Helen Simmons, a 28-year-old film producer from London, went into labor with her second child on the evening of 30 March – exactly a week after Boris Johnson announced a nationwide lockdown. “It felt like a 1960s-style birth,” she jokes.

She arrived at the Royal Free hospital with her husband, Charles, at 5.30am the following day. “We were hoping for the best,” Simmons says. Instead, Charles was sent home because of new visitor restrictions brought about by the outbreak, and Simmons was sent to a labor ward on her own. She was hungry – she hadn’t brought brought enough food with her – so Charles dropped some off and stayed with her for a few hours before being ordered to leave again.

For the next 10 hours, Simmons was in labour alone and Charles was relegated to a waiting room outside, like a Mad Men-era husband. It was tough. “The hardest bit of labour isn’t the pushing,” Simmons says. “It’s the contractions. And doing that alone … you don’t realise you need your partner so much, emotionally and physically, until you can’t have that person there with you.”

After a 30-hour labour, the majority of that time spent alone, their daughter, Isla, was born on 1 April at 4.40am. Charles was allowed in to watch Isla being born before being ushered out. It certainly wasn’t the birth they had hoped for or planned. Yet Simmons feels the experience meant she discovered an inner strength she hadn’t known she had. “It gave me a newfound respect for women through history,” she says.

As the coronavirus pandemic continues, pregnant women across the country will be wondering how it will affect them. “It’s an anxious time for pregnant women,” says Maria Booker of the charity Birthrights. “They are concerned about whether their partner can stay with them or what the birth will be like.”

At the moment, according to official guidance, no British woman should have to give birth alone. “Visiting is restricted to help stop the spread of coronavirus,” says NHS England, “but our guidance is absolutely clear that a specific exception should be made for birthing partners when a woman is in labour.” The Royal College of Midwives (RCM) guidelines state that partners may not be able to accompany women during their induction and the early stages of labour because of physical distancing guidelines. But it adds: “At the point you go into active labour, you will be moved to your own room and your birth partner will be able to join you.” Provided, of course, they are not showing any signs of illness. No visitors are allowed post-birth.

But there is a degree of confusion about how the rules are being enforced by different trusts. Simmons spent most of her labour alone, but others have partners with them throughout. A business owner from London, Naomi Edmondson, 29, gave birth to a baby boy at St Mary’s hospital in Paddington on 31 March. Her husband, Ally, was allowed to stay with her throughout her planned C-section.

What may be noticeable to mothers giving birth, however, is that hospitals seem emptier. A recent survey by the RCM found that 20% of midwife roles are currently unfilled because of self-isolation, coronavirus or existing staff shortages. Last week, Lynsay Coventry, 54, died at the Princess Alexandra hospital in Harlow, Essex. She was the first midwife to die of Covid-19, showing the risks healthcare professionals are taking when carrying out their jobs.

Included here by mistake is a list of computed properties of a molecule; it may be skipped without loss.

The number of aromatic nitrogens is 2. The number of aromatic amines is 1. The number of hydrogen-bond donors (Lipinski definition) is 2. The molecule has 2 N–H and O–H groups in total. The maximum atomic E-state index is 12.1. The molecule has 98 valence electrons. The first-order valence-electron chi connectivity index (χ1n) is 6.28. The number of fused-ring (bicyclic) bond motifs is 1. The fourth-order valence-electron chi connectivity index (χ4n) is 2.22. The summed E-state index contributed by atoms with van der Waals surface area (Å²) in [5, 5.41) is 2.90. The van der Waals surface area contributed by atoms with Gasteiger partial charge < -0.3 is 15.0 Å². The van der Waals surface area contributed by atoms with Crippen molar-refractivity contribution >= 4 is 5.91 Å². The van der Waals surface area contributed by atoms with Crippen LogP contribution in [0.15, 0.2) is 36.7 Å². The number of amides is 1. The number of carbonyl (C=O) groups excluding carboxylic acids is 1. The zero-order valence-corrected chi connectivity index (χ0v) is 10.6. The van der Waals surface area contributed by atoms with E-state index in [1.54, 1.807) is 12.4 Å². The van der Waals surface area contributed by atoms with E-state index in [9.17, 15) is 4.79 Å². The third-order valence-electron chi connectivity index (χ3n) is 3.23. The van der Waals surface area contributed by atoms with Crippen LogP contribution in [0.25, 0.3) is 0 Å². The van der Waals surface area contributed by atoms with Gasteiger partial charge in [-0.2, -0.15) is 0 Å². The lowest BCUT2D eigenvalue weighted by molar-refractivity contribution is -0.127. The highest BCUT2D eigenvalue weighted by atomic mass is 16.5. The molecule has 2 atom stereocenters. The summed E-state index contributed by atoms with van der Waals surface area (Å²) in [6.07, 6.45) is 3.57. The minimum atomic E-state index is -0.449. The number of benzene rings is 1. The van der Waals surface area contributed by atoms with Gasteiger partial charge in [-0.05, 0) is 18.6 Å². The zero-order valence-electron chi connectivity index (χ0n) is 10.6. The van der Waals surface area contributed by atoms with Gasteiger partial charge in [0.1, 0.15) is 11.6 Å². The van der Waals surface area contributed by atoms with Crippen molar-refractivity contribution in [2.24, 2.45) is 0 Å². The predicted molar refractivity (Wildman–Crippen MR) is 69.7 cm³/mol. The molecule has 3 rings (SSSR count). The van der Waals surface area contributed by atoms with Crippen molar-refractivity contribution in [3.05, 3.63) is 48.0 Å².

WHO warns that few have developed antibodies to Covid-19

Herd immunity hopes dealt blow by report suggesting only 2% -3% of people have been infected

Only a tiny proportion of the global population – maybe as few as 2% or 3% – appear to have antibodies in the blood showing they have been infected with Covid-19, according to the World Health Organization, a finding that bodes ill for hopes that herd immunity will ease the exit from lockdown.

“Easing restrictions is not the end of the epidemic in any country,” said WHO director-general Dr Tedros Adhanom Ghebreyesus at a media briefing in Geneva on Monday. “So-called lockdowns can help to take the heat out of a country’s epidemic.”

But serological testing to find out how large a proportion of the population have had infection and developed antibodies to it – which it is hoped will mean they have some level of immunity – suggest that the numbers are low.

“Early data suggests that a relatively small percentage of the expanded may have been infected,” Tedros said. “Not more than 2% -3%.”

Dr Maria Van Kerkhove, an American infectious diseases expert who is the WHO’s technical lead on Covid-19, said they had thought the number of people infected would be higher, but she stressed it was still too early to be sure. “Initially, we see a lower proportion of people with antibodies than we were expecting,” she said. “A lower number of people are infected.”

Santa Clara county had 1,094 confirmed cases of Covid-19 at the time the study was carried out, but antibody tests suggest that between 48,000 and 81,000 people had been infected by early April, most of whom did not develop symptoms.

But even those high figures mean that within the whole population of the county, only 3% have been infected and have antibodies to the virus. A study in the Netherlands of 7,000 blood donors also found that just 3% had antibodies.